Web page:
Lavochkin La-5FN

“That was an excellent fighter with two cannons and a powerful air-cooled engine…The first La-5s from the Tbilisi factory were slightly inferior, while the last ones from the Gorki plant, which came to us from Ivanovo, were perfect. At first we received regular La-5s, but then we got new ones containing the ASh-82FN engine with direct injection of fuel into the cylinders. It was perfect. Everyone was in love with the La-5. it was easy to maintain too.”

— Viktor M. Sinaisky, Pilot

 

Strengths:


Maneuverability – The La-5FN was superior to its Bf-109 and FW-190 opponents in all aspects of aerial maneuvering at low-altitudes and could hold its own at 20,000 feet.

Weaknesses:


Durability – Designed more for early war opponents, the wood and fabric covered fuselage and wings were less durable than the heavier metal planes like the FW-190.

 

With many vital factories in the path of the invading German forces, the order was given to move them to the east. Among these were the Klimov and Mikuln engine factories. To prevent the interruption of fighter production, the Yakovlev, Lavochkin, and Mikoyan design teams were ordered to adapt their designs to accept the 1,676 hp Shvetsov M-82 14-cylinder radial engine, which was manufactured in Perm and was thus not threatened by the Nazi advance.

Being occupied with improving the reliability and survivability of the LaGG-3, the Lavochkin design team didnít even start their conversion until after the converted MiG and Yak prototypes had already flown. Neither previous project had shown any improvement in performance and both were abandoned.

With hundreds of his engines piling up in his factory, Arkady Shvetsov was desperate to find a use for them. Meanwhile, the combat failings of the LaGG-3 were such that there was talk of converting production to the new Yak-7B fighter, which would give Yakovlev a monopoly on fighter production in the Soviet Union. The end result of their meeting was that Shvetsov sent top engineers to the Lavochkin factory to lend assistance in the conversion process and to help solve any problems that were discovered during testing.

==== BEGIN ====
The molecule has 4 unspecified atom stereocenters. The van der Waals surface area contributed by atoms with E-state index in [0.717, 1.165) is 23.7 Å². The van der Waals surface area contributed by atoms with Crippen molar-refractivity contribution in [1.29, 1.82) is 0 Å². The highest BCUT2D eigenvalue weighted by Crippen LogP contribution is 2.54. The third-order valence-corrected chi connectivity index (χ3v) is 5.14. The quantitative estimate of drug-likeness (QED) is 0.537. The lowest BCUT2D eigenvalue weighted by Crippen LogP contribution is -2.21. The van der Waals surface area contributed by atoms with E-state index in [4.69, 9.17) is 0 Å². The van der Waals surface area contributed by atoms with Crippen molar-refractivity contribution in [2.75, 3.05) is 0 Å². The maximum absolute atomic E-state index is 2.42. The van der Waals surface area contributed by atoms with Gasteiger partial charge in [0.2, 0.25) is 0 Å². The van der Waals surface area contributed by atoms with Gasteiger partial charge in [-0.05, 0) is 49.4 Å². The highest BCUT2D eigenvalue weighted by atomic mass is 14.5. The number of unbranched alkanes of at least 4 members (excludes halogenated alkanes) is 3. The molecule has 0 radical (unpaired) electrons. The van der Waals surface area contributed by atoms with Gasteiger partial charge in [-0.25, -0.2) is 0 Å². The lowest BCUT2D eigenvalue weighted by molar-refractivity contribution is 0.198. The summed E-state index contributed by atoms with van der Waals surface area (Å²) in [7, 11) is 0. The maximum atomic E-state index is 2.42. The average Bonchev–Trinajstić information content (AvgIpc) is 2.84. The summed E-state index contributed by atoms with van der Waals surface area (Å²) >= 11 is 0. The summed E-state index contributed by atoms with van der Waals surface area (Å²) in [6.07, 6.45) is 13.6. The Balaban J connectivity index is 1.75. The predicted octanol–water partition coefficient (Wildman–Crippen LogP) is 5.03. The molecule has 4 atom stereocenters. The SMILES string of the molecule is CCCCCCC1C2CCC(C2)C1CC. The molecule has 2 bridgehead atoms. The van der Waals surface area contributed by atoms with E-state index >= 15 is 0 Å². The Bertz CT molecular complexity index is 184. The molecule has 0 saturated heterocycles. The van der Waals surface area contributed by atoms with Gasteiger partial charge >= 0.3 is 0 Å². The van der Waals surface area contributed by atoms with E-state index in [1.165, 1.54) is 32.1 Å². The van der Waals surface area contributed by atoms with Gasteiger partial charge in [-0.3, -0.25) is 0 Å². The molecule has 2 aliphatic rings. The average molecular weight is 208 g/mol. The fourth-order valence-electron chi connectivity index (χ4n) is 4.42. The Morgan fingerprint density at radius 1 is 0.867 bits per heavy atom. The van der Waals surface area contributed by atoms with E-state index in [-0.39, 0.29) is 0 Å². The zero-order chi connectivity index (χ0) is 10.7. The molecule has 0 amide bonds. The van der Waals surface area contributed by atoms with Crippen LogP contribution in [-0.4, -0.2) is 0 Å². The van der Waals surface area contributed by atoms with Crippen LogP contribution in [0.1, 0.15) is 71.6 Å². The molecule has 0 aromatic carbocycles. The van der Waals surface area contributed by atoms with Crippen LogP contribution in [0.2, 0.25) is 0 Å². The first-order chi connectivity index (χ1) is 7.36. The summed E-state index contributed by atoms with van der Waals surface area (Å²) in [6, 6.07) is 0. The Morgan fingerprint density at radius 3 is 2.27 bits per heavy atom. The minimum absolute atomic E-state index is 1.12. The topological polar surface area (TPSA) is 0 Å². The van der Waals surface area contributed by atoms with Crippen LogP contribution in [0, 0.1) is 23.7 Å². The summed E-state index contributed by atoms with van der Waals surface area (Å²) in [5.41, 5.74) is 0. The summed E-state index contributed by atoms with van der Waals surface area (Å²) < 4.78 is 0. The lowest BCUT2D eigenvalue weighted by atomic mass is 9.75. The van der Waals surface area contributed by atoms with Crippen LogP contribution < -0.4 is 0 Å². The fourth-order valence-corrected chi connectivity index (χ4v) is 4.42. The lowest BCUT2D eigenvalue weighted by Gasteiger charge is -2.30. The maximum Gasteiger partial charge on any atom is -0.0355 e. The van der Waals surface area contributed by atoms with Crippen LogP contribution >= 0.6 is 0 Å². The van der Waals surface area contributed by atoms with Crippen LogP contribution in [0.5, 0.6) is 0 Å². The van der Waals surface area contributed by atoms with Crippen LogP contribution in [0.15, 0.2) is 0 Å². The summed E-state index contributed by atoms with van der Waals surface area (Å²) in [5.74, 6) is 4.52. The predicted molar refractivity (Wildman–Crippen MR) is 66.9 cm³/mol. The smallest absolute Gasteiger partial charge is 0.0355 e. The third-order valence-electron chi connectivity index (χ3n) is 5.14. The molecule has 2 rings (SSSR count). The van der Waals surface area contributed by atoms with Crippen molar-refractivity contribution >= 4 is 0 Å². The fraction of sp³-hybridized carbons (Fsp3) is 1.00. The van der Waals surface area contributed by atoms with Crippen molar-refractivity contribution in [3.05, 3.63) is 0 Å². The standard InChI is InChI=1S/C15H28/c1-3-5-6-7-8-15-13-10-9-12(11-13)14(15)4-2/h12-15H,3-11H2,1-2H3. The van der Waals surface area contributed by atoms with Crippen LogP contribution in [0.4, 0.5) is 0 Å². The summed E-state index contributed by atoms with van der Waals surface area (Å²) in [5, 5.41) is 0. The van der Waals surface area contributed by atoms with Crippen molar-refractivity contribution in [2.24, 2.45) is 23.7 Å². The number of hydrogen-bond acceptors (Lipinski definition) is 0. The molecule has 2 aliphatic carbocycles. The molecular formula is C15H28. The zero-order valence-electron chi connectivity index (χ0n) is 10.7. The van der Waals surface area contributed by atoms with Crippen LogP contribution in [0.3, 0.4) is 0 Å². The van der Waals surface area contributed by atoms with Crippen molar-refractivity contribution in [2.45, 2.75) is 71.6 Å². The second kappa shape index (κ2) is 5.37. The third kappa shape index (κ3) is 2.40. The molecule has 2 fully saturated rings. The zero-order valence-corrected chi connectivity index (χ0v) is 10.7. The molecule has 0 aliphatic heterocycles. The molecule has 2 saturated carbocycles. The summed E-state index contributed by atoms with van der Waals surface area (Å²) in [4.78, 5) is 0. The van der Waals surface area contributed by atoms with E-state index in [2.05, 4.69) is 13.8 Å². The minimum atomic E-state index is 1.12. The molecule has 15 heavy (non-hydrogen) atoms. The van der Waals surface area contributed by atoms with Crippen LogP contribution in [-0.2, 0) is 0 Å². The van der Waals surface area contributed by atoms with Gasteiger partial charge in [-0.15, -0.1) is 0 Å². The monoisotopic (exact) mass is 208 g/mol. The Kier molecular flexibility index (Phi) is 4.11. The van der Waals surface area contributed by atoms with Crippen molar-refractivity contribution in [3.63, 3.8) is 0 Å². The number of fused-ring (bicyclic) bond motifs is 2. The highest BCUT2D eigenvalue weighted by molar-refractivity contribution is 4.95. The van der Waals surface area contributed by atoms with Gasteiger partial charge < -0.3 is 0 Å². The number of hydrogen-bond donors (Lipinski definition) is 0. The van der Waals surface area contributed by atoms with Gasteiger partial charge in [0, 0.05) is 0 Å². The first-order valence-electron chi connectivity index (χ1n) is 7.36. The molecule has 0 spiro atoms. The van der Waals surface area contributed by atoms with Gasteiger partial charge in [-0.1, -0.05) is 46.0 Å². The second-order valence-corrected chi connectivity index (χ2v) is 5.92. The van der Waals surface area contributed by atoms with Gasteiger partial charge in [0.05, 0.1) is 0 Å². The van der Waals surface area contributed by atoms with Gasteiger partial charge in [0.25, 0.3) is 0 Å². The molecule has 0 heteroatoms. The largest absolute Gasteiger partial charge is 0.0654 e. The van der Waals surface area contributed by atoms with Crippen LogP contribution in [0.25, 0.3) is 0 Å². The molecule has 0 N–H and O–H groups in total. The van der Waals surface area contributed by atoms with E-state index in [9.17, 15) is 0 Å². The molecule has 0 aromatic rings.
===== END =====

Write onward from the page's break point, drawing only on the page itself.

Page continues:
The conversion wasn’t easy. The Shvetsov engine was a 1 1/2 feet wider than the widest portion of the LaGG fuselage and weighed 500 lbs. more than the Klimov inline, thus altering the center of gravity. However, the results more than justified all the hard work as the prototype was declared an immediate success and was ordered into series production.

The plane was not without its problems however, chief among those was the one of weight. The heavier engine and heavier armament (2x 20mm ShVAK with 170 rpg in the cowl) gave it an empty weight of almost 7,500 lbs. and it was obviously inferior to the Bf-109F-4s and FW-190A-4s the pilots were facing.

Because the resin required to make Delta Wood was imported from Germany, the supply was starting to dry up, so during the La-5 production run the wing spars were changed from Delta Wood to ordinary pine, which were necessarily larger, but weighed the same. However, weight savings were to be found almost everywhere else on the plane and when combined with the new M-82F boosted engine, performance was improved such that the production planes were outperforming the original prototype.

The new La-5F was visibly different from La-5s in that the visibility to the rear had been improved by cutting down the decking and adding transparent panels. In combat it was a noticeable improvement, except in the armament, which had been reduced to a single 20mm cannon and a 12.7mm machine-gun. But this was only intended to be an interim version of the plane.

The improved M-82FN engine employed direct fuel injection as well as the boosted supercharger of the “F” model, improving performance at all altitudes. Replacing the two large wooden wing spars with a single metal spar saved weight while improving structural strength. A host of other weight savings improvements were made and with the additional engine power the armament was raised back up to two 20mm cannon with 200 rpg.

The La-5FN was noticeably superior to the FW-190A-4 and the newer Bf-109G-2 fighters at all altitudes up to 13,000 feet and Luftwaffe pilots learned to avoid combat with the new Lavochkin. Since the La-5FN was visually identical to the inferior La-5F, that plane also enjoyed the benefit of having an enemy on the defensive at low altitude.

 

 

 

Sources:
Stapfer, Hans-Heiri; La 5/7 Fighters In Action; Squadron/Signal Publications, Carrollton, TX; 1998.
Gordon; Yefim and Khazanov, Dmitri; Soviet Combat Aircraft of the Second World War Volume One: Single-Engined Fighters; Midland Publishing Limited, Leicester, England; 1998.

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